Thiry quoted in Central Penn Business Journal
from the article:
Local real estate experts said they expect more properties to follow in 2010 as owners struggle to repay their debts. But the pickings might not be as rich as some are hoping, said John Thiry, a commercial real estate adviser for NAI Commercial Partners Inc. in East Hempfield Township, Lancaster County.
“The common thinking is that the vultures are circling and waiting for all these properties to go to forced sales,” Thiry said. “But what’s really happening is not quite that dire.”
Lenders are more likely to work with debtors rather than list properties at a sheriff’s sale, where they are likely to take a loss, Thiry said. Banks typically get about 60 cents on the dollar from the sale of delinquent properties, he added.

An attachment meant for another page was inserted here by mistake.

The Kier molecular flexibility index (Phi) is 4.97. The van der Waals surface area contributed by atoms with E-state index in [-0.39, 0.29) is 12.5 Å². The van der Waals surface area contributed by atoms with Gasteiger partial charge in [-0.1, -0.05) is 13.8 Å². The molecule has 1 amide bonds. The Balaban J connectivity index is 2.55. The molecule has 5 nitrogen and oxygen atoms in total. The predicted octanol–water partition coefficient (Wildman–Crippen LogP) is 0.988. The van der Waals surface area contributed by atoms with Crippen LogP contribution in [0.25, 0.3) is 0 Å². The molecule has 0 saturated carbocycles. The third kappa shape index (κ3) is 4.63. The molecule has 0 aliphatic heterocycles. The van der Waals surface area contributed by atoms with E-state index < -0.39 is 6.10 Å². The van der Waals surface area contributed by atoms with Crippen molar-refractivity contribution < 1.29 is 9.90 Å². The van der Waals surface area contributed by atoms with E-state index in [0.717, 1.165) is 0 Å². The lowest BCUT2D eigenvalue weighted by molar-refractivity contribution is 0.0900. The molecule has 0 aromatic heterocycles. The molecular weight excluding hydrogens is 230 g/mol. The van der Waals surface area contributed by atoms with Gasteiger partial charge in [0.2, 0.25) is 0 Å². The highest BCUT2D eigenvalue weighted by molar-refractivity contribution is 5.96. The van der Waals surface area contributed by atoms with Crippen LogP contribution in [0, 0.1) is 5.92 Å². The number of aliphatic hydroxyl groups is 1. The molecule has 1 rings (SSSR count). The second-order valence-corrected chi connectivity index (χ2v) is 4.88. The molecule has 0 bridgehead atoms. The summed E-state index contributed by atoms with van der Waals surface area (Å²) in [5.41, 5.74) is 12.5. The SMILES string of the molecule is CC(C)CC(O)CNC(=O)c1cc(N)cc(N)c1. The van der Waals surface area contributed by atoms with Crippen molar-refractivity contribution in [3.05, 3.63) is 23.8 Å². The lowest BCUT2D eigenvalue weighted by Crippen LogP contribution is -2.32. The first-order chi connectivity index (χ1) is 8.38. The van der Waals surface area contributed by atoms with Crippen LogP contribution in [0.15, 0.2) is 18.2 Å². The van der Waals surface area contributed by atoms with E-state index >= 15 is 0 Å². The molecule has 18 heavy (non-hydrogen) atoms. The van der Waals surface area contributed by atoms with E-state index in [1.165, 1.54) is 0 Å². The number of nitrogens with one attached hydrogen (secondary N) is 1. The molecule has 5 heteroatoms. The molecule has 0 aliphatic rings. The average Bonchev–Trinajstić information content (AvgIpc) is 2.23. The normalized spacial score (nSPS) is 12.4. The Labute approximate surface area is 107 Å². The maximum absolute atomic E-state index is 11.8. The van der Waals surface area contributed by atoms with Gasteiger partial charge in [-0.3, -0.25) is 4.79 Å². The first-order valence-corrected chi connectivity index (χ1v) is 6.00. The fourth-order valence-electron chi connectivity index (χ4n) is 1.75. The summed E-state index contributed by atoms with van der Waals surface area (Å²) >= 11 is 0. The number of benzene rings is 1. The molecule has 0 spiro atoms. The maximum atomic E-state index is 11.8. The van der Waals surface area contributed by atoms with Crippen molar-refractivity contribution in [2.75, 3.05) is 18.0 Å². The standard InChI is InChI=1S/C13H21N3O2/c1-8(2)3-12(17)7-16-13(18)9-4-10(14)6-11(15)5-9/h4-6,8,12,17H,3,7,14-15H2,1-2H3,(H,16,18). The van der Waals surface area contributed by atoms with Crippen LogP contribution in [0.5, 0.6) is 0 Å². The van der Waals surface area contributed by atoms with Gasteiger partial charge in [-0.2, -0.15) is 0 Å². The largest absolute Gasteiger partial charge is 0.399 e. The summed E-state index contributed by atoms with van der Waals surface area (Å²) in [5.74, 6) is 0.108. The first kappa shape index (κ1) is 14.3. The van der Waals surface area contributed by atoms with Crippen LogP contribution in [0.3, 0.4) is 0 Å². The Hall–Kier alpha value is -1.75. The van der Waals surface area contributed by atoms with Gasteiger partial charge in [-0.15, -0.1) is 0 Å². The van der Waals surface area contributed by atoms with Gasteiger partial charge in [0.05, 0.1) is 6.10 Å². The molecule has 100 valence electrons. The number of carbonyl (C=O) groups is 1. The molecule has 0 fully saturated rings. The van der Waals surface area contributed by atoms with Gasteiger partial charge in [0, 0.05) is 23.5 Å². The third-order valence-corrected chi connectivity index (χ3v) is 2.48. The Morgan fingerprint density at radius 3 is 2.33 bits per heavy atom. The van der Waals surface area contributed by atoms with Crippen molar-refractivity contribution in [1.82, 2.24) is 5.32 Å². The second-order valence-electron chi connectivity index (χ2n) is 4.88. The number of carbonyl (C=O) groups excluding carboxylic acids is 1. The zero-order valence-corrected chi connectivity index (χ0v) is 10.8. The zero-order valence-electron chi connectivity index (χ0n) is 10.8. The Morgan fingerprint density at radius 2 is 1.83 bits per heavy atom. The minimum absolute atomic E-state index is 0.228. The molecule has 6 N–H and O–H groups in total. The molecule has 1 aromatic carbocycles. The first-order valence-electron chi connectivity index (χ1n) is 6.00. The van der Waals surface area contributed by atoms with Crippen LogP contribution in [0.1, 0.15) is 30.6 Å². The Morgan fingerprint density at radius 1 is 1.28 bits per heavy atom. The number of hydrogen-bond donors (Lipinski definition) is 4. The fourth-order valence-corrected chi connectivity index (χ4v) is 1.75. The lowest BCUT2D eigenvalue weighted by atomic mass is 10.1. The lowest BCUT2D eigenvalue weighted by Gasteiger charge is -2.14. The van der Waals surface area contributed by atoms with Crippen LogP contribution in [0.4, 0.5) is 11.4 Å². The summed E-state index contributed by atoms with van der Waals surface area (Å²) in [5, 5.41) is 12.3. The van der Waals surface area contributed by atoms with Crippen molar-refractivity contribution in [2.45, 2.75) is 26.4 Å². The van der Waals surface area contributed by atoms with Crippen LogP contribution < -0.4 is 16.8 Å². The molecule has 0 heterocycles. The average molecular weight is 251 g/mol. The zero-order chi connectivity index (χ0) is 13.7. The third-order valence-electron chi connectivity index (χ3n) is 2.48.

Thiry cited Red Rose Commons, a Lancaster shopping center owned by Blue Bell-based The Goldenberg Group and Philadelphia-based Pennsylvania Real Estate Investment Trust, or PREIT. With the center facing possible foreclosure, Goldenberg and PREIT managed to refinance their debt last fall.
“The vast majority of those distressed-debt situations are getting worked out,” Thiry said.
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